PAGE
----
These toxins transfer from the cotton seeds to the textiles. Factories use the already chemically-induced seeds to make clothes, adding more toxins along the way.

In  addition, leather tanning materials are one of the most harmful materials produced by the fashion industry. It has been linked to pollution of natural water sources around factories as well as an increase in the risk of cancer among factory workers from 20 percent to 50 percent.

These are just a couple of the hundreds of deadly chemicals used in the production of clothing for stores like Zara and Topshop to produce cheap and disposable clothing for consumers.

Consumers easily disposing clothes makes the situation worse. Clothes, ridden with harmful toxins get dumped into landfills and the ocean everyday. Overall, the world consumes 80 million pounds of textiles annually. This is a 400 percent increase from just 20 years ago. An average American now discards 82 pounds of textiles a year. This amounts to a shocking 11 billion pounds of textile waste from the United States alone (“True Cost”) .

The pollution from the textile industry has led to many environmental crises, yet corporations have suffered no consequences. They still outsource to sweatshops that use harmful chemicals, which then pollute local areas and cause health issues.

There are many ways individuals can help this crisis. Many small clothing companies labeled “Fair Trade” use environmentally-safe materials. However, their clothes are expensive when compared to Fast Fashion. Thus, it might be difficult for students to afford Fair Trade clothing. Luckily, there are also other options.

Many stores have recently changed their production of clothing to a more environmentally friendly line. H&M, for example, has a clothing line titled “Sustainability,” which promotes the long-term use of clothing. These clothes are less harmful to the environment and consist of higher-quality fabric than other clothes typically found in H&M.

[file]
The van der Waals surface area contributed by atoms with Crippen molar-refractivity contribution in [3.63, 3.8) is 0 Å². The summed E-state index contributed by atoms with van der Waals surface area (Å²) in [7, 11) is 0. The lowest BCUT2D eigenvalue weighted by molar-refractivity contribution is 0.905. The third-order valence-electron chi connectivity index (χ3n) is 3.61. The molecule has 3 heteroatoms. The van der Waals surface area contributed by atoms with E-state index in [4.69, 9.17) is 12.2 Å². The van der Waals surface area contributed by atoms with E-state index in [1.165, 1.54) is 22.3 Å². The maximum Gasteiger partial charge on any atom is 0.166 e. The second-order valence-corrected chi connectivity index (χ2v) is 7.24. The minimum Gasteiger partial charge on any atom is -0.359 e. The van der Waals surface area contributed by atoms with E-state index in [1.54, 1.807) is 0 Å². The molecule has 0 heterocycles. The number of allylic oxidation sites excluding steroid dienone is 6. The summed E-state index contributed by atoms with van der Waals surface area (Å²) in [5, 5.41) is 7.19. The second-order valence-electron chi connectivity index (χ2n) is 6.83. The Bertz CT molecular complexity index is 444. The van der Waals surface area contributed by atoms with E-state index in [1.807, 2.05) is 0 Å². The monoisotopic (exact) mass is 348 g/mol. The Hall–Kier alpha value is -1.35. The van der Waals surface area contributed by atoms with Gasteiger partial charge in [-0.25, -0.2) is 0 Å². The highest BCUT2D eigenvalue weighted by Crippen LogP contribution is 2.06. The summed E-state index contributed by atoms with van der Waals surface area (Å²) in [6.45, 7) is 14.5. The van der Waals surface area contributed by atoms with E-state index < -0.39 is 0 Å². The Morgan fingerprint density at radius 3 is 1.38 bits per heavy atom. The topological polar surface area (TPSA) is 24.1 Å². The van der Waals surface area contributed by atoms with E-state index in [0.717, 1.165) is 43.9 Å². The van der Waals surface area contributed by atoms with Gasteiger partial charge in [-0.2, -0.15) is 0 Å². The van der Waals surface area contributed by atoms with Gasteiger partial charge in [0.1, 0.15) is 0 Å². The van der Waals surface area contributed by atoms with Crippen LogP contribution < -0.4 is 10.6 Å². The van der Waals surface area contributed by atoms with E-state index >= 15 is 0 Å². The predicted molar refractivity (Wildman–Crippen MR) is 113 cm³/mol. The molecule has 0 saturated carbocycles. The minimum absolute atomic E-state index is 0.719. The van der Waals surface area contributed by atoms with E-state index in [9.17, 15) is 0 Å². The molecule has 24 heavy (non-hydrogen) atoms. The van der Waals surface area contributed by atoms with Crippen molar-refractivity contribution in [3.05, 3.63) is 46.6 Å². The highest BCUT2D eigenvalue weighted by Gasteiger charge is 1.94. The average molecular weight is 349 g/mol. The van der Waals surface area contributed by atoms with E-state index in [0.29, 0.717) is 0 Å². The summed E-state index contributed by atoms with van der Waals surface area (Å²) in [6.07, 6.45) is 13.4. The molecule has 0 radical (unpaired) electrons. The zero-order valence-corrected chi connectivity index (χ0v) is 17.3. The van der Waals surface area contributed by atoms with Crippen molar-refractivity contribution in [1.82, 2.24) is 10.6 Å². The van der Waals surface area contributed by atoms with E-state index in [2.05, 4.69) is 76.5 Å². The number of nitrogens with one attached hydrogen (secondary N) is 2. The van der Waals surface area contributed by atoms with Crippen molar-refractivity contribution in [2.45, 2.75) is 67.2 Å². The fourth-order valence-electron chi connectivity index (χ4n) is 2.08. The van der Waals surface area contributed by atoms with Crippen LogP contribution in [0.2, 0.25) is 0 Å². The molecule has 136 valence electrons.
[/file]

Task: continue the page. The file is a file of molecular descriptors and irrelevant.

Although this is not a complete solution to Fast Fashion, it is better for the environment than typical production systems.

Another solution to Fast Fashion is donating to consignment stores like Goodwill or Savers, which resell the clothes for low prices. You can easily donate clothes by going to any local consignment store or dropping off clothes in donation boxes found in large public locations like malls. Donations limit the wastefulness of clothing, and help reduce textile waste in the environment.

When shopping, ask yourself these few questions:

“How sustainable is this? Will I wear this often? Do I really need this article of clothing?”

If you answer “no” to any of these questions, then you are contributing to the vicious cycle of Fast Fashion and the pollution of Earth from the clothing industry.

Remember, the clothes you purchase do not just affect you — they affect the whole world.

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The official student news site of Dougherty Valley High School.
Welcome to the world of Fast Fashion, where the clothes you buy have a global impact